Before a baby is born, he has a small opening in the muscle on the lower part of his belly. This opening should close before the baby is born. If it doesn't, fluid can drain through the hole from the belly into the scrotum, forming what is called a hydrocele.
If the opening in the muscle is large enough, the intestines — which are normally in the belly — can slide through the opening, forming what is called a hernia, a bulge or swelling in the groin area, or in the scrotum in boys. Hernias are most often seen in babies, but can also occur in older children. Babies and small children may have hernias on both sides of the groin or scrotum, even if you can only see a hernia on one side.
Most of the time, a hernia may look strange, but it isn't an emergency. It can be an emergency if the intestines slide through the opening and can't move back into the belly. You should take your child to his doctor right away if the hernia becomes very hard, or if he's vomiting or feels sick to his stomach.
If your child has a hernia, a pediatric surgeon will repair it while your child is asleep in the operating room. Your child will get medicine to help him to sleep. Once he goes to sleep, the surgeon will make an incision in the groin area so he can find the hernia.
If your child has a hydrocele, the surgeon will drain the fluid from the area. If your child has a hernia, the surgeon will push the intestines back into place, then stitch the opening in the belly muscle. The stitches will be under the skin and don't need to be removed. The doctor will put medicine into the area to make it numb.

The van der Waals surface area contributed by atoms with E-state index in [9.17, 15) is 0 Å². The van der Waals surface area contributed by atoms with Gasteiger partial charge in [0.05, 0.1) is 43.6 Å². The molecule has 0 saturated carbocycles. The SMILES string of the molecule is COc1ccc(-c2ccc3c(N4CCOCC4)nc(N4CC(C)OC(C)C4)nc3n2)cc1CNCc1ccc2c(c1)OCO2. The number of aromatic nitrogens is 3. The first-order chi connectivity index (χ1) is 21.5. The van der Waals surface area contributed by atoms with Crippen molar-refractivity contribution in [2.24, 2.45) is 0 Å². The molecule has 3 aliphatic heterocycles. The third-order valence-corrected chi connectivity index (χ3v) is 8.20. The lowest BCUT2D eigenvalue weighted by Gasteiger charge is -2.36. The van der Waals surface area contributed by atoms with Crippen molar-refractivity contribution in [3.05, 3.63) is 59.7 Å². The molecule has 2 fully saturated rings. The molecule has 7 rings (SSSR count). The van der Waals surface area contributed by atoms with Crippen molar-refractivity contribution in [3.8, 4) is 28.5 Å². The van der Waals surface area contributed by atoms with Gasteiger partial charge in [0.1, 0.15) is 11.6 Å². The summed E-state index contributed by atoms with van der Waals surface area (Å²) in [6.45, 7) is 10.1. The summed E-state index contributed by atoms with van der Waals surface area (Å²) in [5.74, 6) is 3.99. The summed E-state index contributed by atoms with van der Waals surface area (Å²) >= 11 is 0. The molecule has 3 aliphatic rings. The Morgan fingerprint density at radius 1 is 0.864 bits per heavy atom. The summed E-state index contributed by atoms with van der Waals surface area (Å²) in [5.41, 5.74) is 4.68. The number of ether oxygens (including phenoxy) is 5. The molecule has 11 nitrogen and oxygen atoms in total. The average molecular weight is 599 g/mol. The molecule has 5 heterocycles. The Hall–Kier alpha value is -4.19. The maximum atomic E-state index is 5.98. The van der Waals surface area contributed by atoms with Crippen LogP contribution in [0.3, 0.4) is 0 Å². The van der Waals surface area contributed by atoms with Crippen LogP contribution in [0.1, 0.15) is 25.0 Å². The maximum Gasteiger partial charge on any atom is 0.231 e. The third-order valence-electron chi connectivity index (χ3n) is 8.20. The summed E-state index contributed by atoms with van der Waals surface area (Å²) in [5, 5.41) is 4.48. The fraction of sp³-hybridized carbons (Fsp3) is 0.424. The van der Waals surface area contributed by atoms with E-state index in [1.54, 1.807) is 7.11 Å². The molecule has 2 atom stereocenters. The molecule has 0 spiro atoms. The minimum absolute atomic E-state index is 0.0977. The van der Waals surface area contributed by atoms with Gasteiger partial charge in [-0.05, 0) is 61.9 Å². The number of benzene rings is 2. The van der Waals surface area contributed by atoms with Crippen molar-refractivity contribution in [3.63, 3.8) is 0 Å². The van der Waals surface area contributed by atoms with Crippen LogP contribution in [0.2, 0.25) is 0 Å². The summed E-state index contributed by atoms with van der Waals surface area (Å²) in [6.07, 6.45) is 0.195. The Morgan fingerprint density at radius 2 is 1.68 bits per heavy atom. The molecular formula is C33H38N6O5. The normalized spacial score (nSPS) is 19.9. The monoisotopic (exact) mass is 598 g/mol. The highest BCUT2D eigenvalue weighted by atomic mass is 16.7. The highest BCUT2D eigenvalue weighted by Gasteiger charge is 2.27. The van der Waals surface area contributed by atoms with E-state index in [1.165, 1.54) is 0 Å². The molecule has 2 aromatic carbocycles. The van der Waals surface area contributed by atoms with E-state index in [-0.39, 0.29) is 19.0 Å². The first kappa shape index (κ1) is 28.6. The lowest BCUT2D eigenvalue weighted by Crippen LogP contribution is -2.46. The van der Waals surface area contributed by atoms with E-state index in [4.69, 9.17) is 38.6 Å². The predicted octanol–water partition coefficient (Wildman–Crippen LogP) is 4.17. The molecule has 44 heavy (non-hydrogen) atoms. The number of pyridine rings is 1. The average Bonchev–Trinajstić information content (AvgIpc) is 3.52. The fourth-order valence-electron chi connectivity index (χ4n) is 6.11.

After your child wakes up, she'll be taken to the recovery room. Usually, most children have the surgery and go home on the same day. If your child was born early or has other health problems, she may need to stay overnight.
While your child is in the day surgery area, she'll be offered something to drink before she goes home. She can eat and drink normally later in the day, when she's feeling better.
Here's what you need to know about your child's recovery at home:
Be sure to call your child's surgeon's office (at Children's Hospital, you should call 215-590-2730) if:
Reviewed by: Surgical Advanced Practice Nurses
Date: November 2008